Check and fill all major fluids, including brake fluid, clutch fluid reservoir (5-speed owners) and supercharger oil (On SC's). Also be sure your antifreeze is clean and fresh to avoid the cooling system from freezing or possible corrosion.

Fill the gas tank just before you park the car for the winter. (This will help prevent moisture from condensing inside the tank). Remember, premium unleaded gasoline without alcohol is the only thing you should use in your SC's. If you are not planning to visit your car during the winter, be sure to add a good fuel stabilizer.

Remove the battery and keep it charged. When storing a battery you should keep at as close to room temperature as possible and it should be kept off of the floor so that it doesn't discharge. Store it on a wooden shelf or on a large block of wood (a piece of 4x4) several inches off of the floor to keep it from discharging.
Put steel wool or rolled up scotch-brite pads in the tailpipes and also in the air-intake openings to keep mice from using your car as a food pantry.

On cars with 4 and 5-speed transmissions you can place a board on the clutch pedal rod to partially depress it, that helps to avoid the risk of the clutch and flywheel rusting together. (If you are only storing the car for a few months this really shouldn't be necessary). Never set the parking brake. The brake shoes or pads could stick to the drums or rotors or the cables could rust or freeze up during storage.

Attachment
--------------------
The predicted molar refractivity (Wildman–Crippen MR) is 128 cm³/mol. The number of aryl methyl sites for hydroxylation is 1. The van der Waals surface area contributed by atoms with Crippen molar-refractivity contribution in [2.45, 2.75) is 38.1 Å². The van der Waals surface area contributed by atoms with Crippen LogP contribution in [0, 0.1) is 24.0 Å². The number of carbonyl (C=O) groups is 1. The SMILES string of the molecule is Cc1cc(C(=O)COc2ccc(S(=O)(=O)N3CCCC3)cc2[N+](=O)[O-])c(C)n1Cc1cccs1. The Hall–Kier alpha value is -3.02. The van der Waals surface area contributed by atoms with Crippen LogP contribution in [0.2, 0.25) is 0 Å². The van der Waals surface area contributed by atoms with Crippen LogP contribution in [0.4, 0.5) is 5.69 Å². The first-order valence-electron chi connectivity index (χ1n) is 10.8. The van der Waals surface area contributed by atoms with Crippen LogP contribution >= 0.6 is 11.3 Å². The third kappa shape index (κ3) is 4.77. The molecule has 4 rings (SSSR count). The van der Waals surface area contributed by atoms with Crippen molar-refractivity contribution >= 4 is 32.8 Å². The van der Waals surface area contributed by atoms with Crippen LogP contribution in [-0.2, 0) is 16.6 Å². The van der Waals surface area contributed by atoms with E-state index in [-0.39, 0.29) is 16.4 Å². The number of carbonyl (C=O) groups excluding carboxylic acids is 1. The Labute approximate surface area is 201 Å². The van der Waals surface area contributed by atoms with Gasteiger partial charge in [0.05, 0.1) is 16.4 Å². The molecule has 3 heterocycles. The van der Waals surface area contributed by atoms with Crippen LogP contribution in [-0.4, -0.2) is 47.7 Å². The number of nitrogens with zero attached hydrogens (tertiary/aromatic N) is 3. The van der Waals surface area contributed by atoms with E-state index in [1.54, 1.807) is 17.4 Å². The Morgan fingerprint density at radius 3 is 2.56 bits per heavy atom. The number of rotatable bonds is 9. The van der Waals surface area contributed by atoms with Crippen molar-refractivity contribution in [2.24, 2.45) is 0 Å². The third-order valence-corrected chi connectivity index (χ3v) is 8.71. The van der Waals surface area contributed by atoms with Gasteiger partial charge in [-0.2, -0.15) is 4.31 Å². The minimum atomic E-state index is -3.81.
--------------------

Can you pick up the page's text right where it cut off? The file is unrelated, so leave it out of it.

If you store your car off of the ground, (on jack stands), the stands should be under the suspension. If not, damage to the shocks and other suspension parts can occur.

If you store your car on the ground be sure to over-inflate the tires slightly. Five to 15 pounds should be enough. Even tires that are new or in good condition can lose around one or two pounds of pressure per month. When you get your car back out in the spring, re-check the pressures to insure against tire damage. Put a moisture-absorber, like baking soda, inside the car to keep mildew from starting inside the cars interior. (From mildew come mold, from mold comes a new interior). If you store your car inside a heated area leave the windows opened about 1/4 to 1/2 inch to allow the air to circulate.

Do NOT treat inside surfaces with Armor-All (or similar) products before storing your car. They contain a lot of water and chemicals that can encourage mildew and mold. (I did the dash on my Chevelle one time before I stored it and it took all of the next summer to get that musty smell out of the car). Mouse traps or poisons placed around the car is also a good idea, BUT be sure that your dogs and cats can't get to it. Place them around the car every several feet. Leave your sun visors down so it is more difficult for mice to get into the headliner if they do get into the car. NOTE* Mothballs will repel some pests, but the smell stays in the car for a long time. Don't put them IN your car. Bars of soap placed in an open plastic butter tub or coffee can in the trunk and front and back floorboards work good too. They smell a lot better too.